For a one off, it's a lot easier to do this.
Remember that a USB stick will only install Windows 7 if the stick is formatted NTFS before you copy your Win7 dvd to it. FAT wont work.
- Locate your USB 3.0 drivers for windows 7 (x32 or x64, I'm not
sure how crucial that is). For myself, I used an Etron 168 and
there was just one INF and it worked for x64. On a Win 7 x64
installation, there are both x32 and x64 drivers present, so start
by matching the corresponding driver to the install you're working
with. If that doesn't work, maybe try the other.
- Create a drivers folder on the USB stick, or on a second USB
Boot from the USB 3.0 port.
(Misc notes: bios must be set to boot from a "USB-HDD" for this, and
some mobo's are fussy - e.g.: Gigabyte - and some will default to
the ssd or hdd anyway if it is bootable. )
Win PE will load (very quickly, by the way), and will complain, The
error is something about the CD/DVD drivers are needed. (note:
CD/DVD, not a hard drive or scsi driver!)
At this point, you have the option to Browse. Whichever USB
stick you put the drivers onto - put it into a USB 2.0 port, and
THEN browse. WinPE will autodetect the USB 2.0 stick, you can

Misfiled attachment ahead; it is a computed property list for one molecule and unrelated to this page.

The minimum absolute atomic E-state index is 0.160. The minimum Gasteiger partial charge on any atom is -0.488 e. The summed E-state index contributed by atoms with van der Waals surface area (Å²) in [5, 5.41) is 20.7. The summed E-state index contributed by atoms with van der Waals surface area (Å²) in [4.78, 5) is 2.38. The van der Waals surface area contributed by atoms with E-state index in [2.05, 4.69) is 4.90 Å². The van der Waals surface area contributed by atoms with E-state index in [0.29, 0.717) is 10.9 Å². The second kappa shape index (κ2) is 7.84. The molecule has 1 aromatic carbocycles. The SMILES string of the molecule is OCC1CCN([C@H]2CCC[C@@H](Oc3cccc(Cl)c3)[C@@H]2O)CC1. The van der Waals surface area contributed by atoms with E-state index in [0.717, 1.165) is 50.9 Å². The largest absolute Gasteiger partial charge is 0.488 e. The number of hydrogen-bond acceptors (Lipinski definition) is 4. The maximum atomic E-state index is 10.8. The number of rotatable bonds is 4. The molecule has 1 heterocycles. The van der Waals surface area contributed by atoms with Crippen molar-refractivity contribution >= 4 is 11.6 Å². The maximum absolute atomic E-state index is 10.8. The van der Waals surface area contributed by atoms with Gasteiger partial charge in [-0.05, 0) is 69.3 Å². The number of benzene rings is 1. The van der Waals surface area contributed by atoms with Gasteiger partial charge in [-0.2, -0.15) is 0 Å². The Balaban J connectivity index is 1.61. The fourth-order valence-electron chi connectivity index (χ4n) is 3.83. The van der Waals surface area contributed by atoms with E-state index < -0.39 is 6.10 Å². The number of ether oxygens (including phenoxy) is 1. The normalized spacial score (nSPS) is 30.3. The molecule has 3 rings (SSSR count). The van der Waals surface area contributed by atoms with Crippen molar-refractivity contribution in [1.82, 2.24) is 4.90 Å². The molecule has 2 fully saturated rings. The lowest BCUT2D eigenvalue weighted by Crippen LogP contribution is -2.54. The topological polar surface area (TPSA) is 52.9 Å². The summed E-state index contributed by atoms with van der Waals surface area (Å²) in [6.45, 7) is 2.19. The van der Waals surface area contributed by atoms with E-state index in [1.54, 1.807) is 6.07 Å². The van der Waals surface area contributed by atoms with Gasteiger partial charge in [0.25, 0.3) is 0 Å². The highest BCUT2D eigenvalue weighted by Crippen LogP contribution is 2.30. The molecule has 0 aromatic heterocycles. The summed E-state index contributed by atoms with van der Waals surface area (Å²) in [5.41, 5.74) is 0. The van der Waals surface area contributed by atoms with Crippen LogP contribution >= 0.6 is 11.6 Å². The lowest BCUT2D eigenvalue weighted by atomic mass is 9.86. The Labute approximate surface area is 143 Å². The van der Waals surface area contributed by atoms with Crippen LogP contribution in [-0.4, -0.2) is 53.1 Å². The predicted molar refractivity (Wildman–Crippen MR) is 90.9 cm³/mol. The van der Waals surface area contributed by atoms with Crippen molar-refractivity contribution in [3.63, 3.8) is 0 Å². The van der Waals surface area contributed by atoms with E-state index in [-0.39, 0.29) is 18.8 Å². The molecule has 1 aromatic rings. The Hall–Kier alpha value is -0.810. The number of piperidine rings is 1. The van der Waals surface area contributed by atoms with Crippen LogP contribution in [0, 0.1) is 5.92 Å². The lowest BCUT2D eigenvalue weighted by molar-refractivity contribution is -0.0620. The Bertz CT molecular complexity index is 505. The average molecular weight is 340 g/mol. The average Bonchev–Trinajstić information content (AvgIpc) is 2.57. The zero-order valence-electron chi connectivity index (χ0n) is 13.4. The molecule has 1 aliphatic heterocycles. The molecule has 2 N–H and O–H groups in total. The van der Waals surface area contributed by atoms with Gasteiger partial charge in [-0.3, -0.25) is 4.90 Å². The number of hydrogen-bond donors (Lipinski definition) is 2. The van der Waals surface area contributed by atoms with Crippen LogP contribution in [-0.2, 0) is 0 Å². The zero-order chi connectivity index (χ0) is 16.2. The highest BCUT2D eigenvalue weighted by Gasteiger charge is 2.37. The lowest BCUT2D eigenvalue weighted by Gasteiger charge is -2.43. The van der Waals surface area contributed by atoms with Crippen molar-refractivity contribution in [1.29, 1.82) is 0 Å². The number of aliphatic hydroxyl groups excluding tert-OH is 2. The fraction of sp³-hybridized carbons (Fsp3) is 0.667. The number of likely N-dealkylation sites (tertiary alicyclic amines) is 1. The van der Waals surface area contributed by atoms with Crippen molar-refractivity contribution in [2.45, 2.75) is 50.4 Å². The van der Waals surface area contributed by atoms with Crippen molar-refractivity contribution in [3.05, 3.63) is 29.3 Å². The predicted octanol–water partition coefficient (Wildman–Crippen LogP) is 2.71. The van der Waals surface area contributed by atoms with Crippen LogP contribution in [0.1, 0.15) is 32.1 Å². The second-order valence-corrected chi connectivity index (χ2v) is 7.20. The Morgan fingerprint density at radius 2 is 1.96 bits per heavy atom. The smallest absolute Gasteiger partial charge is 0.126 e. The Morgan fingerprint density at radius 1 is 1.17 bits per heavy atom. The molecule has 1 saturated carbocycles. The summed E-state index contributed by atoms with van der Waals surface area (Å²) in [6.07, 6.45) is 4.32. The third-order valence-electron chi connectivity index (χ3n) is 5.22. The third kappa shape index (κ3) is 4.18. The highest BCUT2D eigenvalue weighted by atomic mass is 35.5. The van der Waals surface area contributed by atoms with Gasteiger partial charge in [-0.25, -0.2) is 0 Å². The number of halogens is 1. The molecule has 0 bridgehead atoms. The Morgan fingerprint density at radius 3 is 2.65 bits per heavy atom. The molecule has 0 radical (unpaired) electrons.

browse to the folder, and select OK. WinPE will load the USB 3.0
(REMEMBER - these drivers are for WinPE, and once it reboots, they will be lost.)
Caveat: Because you've just accessed a USB 2.0 port, WinPE may want
to locate any further files from that USB 2.0 port. After the USB
3.0 driver is loaded, REMOVE any stick from the USB 2.0 port, and ensure the USB 3.0 stick is in the USB 3.0 port. WinPE might error
at this point, and it may appear to revert 1 step back. As long as
the USB driver loaded, you will be able to move forward. It's for
this reason, that if you do multiple installs, slipstreaming your
driver into the WinPE package might be easier. Again, look elsewhere
for how to do that.
Ideally, once the driver loads, WinPE will move to the next
step, and you can now start your install. Select or create the
partition on your hard disk (or SSD), and start the install. With
your USB 3.0 drivers working, WinPE will be able to locate the
Windows 7 package on the USB 3.0 stick, and unpack it into the hard
disk partition you selected.
Note: It may not make sense, but WinPE could have seen, and
allowed you to tailor the Hard disk or SSD, created and sized your
partitions, and THEN complained it didn't have access to the Windows
7 package on the USB 3.0 stick - but for whatever reason, it stops
things right up front, and asks for the CD/DVD driver (in this case,
usb 3.0 driver).
The install will be very quick from that point. For a build I
just did, it unpacked Win7 onto a low end ssd in 4 minutes.
At that point, it will advise it wants to restart the pc. Once the
pc reboots, the install will continue exclusively using the files
now on the hard disk /ssd.
Therefore, remember to remove the USB stick during the reboot.
Make sure bios is configured to boot from the C: drive (hard
disk/ ssd) at this point.
Windows 7 will configure itself, load any device drivers it can, and
you'll be at the desktop in no time.
Just remember you now need to put the memory stick in a USB 2.0
port and load the USB 3.0 drivers for Windows 7!